Syracuse's Green Party is optimistic about the race for mayor of Syracuse. Candidate Kevin Bott kicked off his campaign on the steps of City Hall yesterday, suggesting that even though incumbent mayor Stephanie Miner won a three-way Democratic primary, there are signs her political support isn't that strong.
"It's obvious simply by the turnout and the fact that an incumbent mayor got less votes than she got the first time in the primary, and that 46 percent of her own base voted against her, that people are hungry for change," Bott said. "That's the point. People are hungry for a different kind of leadership."
Bott says the way the political process works now, the same patterns continue to repeat themselves. He lists the economy, crime and education as his campaign priorities, and among his ideas for closing a multi-million dollar budget gap include a progressive income tax.
"I'm in this race because of a sense of urgency that I have felt as a father, a citizen, and as a working person in this country," Bott said. "And it's a sense of urgency that I don't feel is shared by the people we continue to support and elect."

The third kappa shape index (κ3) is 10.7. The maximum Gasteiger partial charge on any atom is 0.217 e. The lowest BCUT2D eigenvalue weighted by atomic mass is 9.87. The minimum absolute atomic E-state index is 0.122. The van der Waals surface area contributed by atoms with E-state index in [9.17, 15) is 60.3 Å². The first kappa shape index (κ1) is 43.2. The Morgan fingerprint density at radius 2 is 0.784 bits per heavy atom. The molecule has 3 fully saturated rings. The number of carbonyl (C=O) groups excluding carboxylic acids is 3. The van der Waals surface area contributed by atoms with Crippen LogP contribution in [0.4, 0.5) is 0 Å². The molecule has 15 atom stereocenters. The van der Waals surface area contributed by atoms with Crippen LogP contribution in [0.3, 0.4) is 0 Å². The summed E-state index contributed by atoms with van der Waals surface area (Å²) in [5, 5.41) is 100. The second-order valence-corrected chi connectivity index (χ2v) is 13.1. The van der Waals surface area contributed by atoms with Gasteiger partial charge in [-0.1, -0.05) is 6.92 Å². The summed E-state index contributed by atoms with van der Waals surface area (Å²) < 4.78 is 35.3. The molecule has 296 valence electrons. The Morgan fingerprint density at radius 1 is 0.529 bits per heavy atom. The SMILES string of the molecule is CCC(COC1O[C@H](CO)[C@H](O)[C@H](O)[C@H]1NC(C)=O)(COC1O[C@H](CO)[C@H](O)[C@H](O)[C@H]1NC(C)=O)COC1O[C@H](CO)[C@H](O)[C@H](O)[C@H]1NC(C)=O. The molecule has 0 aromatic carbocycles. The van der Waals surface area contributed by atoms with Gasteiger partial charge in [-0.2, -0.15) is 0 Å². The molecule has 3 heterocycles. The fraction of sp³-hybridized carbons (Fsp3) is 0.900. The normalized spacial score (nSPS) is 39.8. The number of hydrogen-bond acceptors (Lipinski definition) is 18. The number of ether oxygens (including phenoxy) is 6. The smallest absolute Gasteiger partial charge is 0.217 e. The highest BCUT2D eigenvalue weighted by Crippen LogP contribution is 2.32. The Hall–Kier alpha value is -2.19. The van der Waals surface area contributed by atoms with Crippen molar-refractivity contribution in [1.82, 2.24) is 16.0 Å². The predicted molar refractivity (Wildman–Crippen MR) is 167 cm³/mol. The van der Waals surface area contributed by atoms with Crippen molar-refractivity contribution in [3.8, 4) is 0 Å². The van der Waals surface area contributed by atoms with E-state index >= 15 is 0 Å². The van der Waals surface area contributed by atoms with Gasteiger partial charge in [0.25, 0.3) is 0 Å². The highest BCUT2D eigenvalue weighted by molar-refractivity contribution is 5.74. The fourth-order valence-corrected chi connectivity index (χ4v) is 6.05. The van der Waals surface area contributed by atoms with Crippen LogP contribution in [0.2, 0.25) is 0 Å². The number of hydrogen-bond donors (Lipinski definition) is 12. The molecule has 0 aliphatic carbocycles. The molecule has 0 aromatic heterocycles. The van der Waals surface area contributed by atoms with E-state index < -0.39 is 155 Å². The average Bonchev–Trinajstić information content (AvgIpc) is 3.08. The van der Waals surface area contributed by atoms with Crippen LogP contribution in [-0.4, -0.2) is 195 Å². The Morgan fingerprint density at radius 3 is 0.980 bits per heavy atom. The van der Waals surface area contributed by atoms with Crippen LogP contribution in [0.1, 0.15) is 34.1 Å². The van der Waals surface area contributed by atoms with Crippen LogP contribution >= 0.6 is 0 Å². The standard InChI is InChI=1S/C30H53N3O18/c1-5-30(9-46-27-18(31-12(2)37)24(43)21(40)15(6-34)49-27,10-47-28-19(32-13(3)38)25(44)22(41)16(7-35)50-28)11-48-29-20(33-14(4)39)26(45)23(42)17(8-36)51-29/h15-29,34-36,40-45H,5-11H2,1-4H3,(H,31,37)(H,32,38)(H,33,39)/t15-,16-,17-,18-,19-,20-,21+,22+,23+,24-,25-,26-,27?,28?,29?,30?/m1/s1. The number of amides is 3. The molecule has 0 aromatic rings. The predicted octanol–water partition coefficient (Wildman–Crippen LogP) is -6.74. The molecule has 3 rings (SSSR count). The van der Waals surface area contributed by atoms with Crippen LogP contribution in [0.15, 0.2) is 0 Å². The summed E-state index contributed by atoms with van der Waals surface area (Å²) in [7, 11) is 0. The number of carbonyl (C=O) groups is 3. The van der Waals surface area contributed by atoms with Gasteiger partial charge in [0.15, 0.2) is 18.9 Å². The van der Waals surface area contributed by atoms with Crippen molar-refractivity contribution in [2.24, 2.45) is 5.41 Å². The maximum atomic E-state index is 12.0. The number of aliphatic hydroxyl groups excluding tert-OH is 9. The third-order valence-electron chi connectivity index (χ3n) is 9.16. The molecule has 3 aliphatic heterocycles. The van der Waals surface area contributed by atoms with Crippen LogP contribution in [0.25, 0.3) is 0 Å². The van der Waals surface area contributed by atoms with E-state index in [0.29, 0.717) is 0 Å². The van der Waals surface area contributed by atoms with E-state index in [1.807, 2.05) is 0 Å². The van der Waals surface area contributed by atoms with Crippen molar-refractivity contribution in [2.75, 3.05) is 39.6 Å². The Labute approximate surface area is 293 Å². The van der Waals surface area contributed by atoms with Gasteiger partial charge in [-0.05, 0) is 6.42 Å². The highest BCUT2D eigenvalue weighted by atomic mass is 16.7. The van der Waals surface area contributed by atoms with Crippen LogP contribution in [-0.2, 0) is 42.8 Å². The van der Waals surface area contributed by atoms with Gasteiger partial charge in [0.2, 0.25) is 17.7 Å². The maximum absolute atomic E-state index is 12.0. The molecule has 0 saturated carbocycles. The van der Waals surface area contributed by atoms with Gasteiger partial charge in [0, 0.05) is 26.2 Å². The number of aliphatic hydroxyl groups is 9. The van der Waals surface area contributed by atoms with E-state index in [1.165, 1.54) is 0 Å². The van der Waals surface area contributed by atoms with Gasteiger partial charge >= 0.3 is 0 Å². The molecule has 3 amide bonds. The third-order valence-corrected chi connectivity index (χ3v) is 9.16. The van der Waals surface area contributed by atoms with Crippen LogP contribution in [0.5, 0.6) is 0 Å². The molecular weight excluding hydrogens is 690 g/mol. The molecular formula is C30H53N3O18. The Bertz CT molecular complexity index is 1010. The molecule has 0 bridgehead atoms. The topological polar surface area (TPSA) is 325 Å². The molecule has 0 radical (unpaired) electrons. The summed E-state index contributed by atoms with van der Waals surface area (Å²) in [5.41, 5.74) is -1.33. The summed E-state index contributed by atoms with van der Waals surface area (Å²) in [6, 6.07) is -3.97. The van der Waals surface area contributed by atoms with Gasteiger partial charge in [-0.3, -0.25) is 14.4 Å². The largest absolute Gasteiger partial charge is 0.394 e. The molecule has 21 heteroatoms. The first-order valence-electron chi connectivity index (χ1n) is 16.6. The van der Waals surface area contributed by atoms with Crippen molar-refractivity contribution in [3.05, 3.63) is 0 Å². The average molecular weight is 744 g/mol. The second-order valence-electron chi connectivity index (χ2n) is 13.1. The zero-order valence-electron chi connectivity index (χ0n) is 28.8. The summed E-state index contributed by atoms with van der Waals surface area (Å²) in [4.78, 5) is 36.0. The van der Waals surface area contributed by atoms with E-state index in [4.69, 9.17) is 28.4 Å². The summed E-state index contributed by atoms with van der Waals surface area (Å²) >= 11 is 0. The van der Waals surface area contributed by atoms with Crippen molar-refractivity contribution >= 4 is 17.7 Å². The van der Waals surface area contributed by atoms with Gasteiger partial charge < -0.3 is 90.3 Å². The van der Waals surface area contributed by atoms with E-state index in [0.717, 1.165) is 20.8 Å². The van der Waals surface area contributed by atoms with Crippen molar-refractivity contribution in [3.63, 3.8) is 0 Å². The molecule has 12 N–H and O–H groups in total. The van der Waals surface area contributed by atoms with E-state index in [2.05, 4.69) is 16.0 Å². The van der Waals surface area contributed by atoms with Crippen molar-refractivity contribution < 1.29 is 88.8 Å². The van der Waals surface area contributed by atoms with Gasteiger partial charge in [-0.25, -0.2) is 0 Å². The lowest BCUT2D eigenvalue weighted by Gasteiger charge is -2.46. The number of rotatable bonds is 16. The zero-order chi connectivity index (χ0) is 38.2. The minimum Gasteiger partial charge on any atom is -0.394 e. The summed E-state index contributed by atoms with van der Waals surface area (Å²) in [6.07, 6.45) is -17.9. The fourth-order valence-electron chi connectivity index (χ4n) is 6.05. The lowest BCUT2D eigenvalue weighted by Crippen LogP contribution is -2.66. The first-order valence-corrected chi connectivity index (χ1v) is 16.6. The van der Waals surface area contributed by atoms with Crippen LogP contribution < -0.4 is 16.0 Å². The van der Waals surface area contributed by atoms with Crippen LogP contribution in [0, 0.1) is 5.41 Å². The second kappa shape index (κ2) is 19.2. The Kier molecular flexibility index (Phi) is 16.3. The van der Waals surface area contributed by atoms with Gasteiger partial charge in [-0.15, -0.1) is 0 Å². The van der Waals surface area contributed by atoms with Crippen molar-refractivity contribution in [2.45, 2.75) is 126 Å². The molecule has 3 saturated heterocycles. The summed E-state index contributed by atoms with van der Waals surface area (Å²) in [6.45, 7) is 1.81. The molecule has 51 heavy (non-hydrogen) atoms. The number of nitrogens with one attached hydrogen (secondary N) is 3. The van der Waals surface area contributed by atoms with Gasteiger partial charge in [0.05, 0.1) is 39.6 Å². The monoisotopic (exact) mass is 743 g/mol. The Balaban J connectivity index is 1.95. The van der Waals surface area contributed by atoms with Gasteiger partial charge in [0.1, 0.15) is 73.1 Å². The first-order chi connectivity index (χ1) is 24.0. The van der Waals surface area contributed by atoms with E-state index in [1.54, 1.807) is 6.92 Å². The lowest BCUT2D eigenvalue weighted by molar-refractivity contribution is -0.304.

In addition, a state court ruling this week means there could be a Republican candidate facing the mayor in the general election. State Supreme Court Judge Hugh Gilbert dismissed a case that would have prevented Republicans from having a GOP line on the November ballot.
Republican Party Chairman Tom Dadey says the GOP will continue to seek a suitable candidate who would make a strong mayor. There has been speculation that one of the losers in this weeks democratic primary, Common Councilor Pat Hogan, could run as a Republican.